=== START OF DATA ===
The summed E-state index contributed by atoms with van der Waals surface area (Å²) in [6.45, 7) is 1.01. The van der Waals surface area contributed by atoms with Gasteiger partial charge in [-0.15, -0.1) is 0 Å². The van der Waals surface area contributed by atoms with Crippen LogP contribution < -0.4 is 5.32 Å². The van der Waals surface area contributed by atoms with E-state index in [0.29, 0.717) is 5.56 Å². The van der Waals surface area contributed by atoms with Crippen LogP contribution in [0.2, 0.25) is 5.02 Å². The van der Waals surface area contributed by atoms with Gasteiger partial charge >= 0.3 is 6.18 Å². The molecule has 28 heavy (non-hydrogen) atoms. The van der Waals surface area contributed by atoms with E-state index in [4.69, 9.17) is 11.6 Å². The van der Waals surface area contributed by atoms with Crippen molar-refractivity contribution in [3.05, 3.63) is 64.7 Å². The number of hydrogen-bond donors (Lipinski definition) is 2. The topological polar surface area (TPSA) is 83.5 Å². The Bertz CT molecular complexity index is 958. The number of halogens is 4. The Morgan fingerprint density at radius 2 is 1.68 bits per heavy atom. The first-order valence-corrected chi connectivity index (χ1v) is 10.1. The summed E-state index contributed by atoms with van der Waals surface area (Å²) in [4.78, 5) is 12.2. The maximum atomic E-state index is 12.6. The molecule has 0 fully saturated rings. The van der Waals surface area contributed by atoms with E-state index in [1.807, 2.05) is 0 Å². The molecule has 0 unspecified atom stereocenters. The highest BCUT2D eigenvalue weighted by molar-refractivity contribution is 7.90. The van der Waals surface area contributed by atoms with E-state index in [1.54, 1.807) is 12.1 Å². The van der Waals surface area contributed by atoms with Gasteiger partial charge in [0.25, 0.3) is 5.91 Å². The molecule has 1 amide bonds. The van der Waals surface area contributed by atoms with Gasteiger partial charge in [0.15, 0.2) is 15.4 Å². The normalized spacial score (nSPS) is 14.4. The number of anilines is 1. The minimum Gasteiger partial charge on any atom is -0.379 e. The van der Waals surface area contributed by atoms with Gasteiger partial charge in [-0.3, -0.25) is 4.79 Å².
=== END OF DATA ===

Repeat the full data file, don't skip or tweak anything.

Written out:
The summed E-state index contributed by atoms with van der Waals surface area (Å²) in [6.45, 7) is 1.01. The van der Waals surface area contributed by atoms with Gasteiger partial charge in [-0.15, -0.1) is 0 Å². The van der Waals surface area contributed by atoms with Crippen LogP contribution < -0.4 is 5.32 Å². The van der Waals surface area contributed by atoms with E-state index in [0.29, 0.717) is 5.56 Å². The van der Waals surface area contributed by atoms with Crippen LogP contribution in [0.2, 0.25) is 5.02 Å². The van der Waals surface area contributed by atoms with Gasteiger partial charge >= 0.3 is 6.18 Å². The molecule has 28 heavy (non-hydrogen) atoms. The van der Waals surface area contributed by atoms with E-state index in [4.69, 9.17) is 11.6 Å². The van der Waals surface area contributed by atoms with Crippen molar-refractivity contribution in [3.05, 3.63) is 64.7 Å². The number of hydrogen-bond donors (Lipinski definition) is 2. The topological polar surface area (TPSA) is 83.5 Å². The Bertz CT molecular complexity index is 958. The number of halogens is 4. The Morgan fingerprint density at radius 2 is 1.68 bits per heavy atom. The first-order valence-corrected chi connectivity index (χ1v) is 10.1. The summed E-state index contributed by atoms with van der Waals surface area (Å²) in [4.78, 5) is 12.2. The maximum atomic E-state index is 12.6. The molecule has 0 fully saturated rings. The van der Waals surface area contributed by atoms with E-state index in [1.807, 2.05) is 0 Å². The molecule has 0 unspecified atom stereocenters. The highest BCUT2D eigenvalue weighted by molar-refractivity contribution is 7.90. The van der Waals surface area contributed by atoms with E-state index in [1.54, 1.807) is 12.1 Å². The van der Waals surface area contributed by atoms with Gasteiger partial charge in [0.25, 0.3) is 5.91 Å². The molecule has 1 amide bonds. The van der Waals surface area contributed by atoms with Gasteiger partial charge in [0.15, 0.2) is 15.4 Å². The normalized spacial score (nSPS) is 14.4. The number of anilines is 1. The minimum Gasteiger partial charge on any atom is -0.379 e. The van der Waals surface area contributed by atoms with Gasteiger partial charge in [-0.3, -0.25) is 4.79 Å².